Fashion in Film: Literary Heroines

Monday, July 20, 2020

In this edition of my series diving into cinematic costumes, I wanted to spotlight literary heroines that have come to life in film. I picked three characters who made a huge impression on me growing up: Anne Shirley, Elizabeth Bennet, and Jo March. Anne of Green Gables (1985) and Pride & Prejudice (2005) specifically were my introduction to a whole new genre of costumes and film as a child: the period piece.

Almost as inspiring as the headstrong characters wearing them, were their costumes: ribbons, straw hats, delicate ginghams and plaids, high necks and ruffles, muddy skirts, puffed sleeves and pinafores - let's get into it!



Anne Shirley in Anne of Green Gables
As a kid, I was often deemed "so dramatic, like Anne of Green Gables!" and that was my introduction to Anne Shirley’s world. Instead of resenting the comments (I’m not sure they were meant to be compliments...), I drank in the comparison, memorizing scenes from the TV movies Anne of Green Gables (1985) and Anne of Green Gables: The Sequel (1987) starring Megan Follows.

The books take place in the late 1800s, and I was so young when I first read them, I didn’t understand what half of the references represented. These films helped me visualize and understand the distant time period, and opened up the world of Gilded Age-era clothing to me. We watch Anne grow out of her childhood of red braids, pinafores, and straw hats, into a young lady with Gibson Girl inspired, swooping updos, high-necked gowns, cameo brooches, and of course: puff sleeves.




Anne wearing a dress with her beloved puff sleeves

Anne bemoaned the sturdy gingham and plaid patterned clothing her strict but loving adoptive parent Marilla outfitted her in and asked her guardian to make a singular dress with one of the latest fashions of the 1870s: voluminous, "puffed" sleeves. Marilla shuts her down immediately, saying "I hadn’t any material to waste on puffed sleeves. I think they are ridiculous-looking things anyhow." (Chapter 11)

Later, in Chapter 22, Marilla’s soft spoken brother, Matthew, gifts Anne her first grown up dress for Christmas. It’s described as a dreamy "soft brown gloria [1] with all the gloss of silk; a skirt with dainty frills and shirrings; a waist elaborately pintucked in the most fashionable way, with a little ruffle of filmy lace at the neck." But perhaps the most beautiful aspect of the dress is the sleeves: "Long elbow cuffs, and above them two beautiful puffs divided by rows of shirring and bows of brown-silk ribbon."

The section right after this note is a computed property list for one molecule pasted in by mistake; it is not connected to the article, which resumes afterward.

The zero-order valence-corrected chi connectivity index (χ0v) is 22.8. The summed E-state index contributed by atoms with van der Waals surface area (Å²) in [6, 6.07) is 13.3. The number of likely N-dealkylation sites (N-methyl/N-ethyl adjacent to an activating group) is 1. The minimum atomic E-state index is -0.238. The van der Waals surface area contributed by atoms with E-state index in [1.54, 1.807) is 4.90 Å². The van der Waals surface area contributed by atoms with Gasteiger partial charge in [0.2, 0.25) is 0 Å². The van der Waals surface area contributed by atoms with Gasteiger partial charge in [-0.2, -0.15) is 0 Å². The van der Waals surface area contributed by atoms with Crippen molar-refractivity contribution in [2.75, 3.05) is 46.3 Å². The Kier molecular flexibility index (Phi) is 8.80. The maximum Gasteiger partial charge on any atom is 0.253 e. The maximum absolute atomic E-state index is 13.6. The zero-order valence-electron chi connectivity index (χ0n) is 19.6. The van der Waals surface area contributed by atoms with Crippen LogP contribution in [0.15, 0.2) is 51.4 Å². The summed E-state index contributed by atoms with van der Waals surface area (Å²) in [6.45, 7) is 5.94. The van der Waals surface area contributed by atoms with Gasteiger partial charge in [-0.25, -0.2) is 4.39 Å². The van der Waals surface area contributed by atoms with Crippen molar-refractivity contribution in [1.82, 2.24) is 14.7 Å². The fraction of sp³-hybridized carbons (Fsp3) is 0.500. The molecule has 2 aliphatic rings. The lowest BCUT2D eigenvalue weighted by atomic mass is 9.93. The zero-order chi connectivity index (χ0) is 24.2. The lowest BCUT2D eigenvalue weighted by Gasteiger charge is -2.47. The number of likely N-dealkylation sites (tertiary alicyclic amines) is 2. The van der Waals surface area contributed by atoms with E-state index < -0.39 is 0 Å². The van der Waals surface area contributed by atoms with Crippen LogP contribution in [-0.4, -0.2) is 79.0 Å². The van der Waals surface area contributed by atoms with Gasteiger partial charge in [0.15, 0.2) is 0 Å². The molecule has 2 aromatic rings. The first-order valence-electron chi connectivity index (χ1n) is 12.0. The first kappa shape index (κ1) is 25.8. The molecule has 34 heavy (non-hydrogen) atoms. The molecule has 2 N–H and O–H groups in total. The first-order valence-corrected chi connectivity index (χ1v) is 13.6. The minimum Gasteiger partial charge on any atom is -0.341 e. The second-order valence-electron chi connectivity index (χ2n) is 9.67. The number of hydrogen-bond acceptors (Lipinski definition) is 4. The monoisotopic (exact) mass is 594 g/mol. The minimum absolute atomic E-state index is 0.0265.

Finally, a dress with her beloved puff sleeves! Anne, with tears in her eyes, remarks "It did seem to me that I'd never get over it if they went out [of style] before I had a dress with them."


Elizabeth Bennet in Pride and Prejudice
Joe Wright’s Pride & Prejudice (2005) looks and feels like it was filmed in perpetual golden light. Wright took a unique approach with his version of the classic, setting the film in the time period it was written, rather than released [2]. For example, in the film the Bennets sport the lower waistlines of the 1790s, contrasting the very fashion focused, rich characters who would be wearing the newest trends of the time: including the empire waist trend of the early 1800s.

What I love about this film’s version of Elizabeth’s wardrobe is how lived in it feels. She tracks in mud from her skirts and boots after her long, pensive walks, and is dressed almost entirely in subdued earth tones or contrasting, swan-like cream and white dresses. Costume designer Jacqueline Durran stated Wright wanted this Lizzie "to not be very interested in current fashions," instead, "to be interested and involved in nature and the things around her." [3]


But one of my very favorite details of the costuming in this film comes from an unlikely place: Mr. Darcy. Jacqueline Durran says: "If you see closely Darcy costumes in the course of the film change quite radically. In the early scenes he's wearing a very buttoned up, very rigid, very stiff style of costume. In the middle stage, he's wearing the same style but in a softer fabric and a softer cut and, by the end of the film, he’s wearing a much looser cut, an open jacket, a more country style, less uptight, less rigid. His costumes reflect the other changes in his character." [4]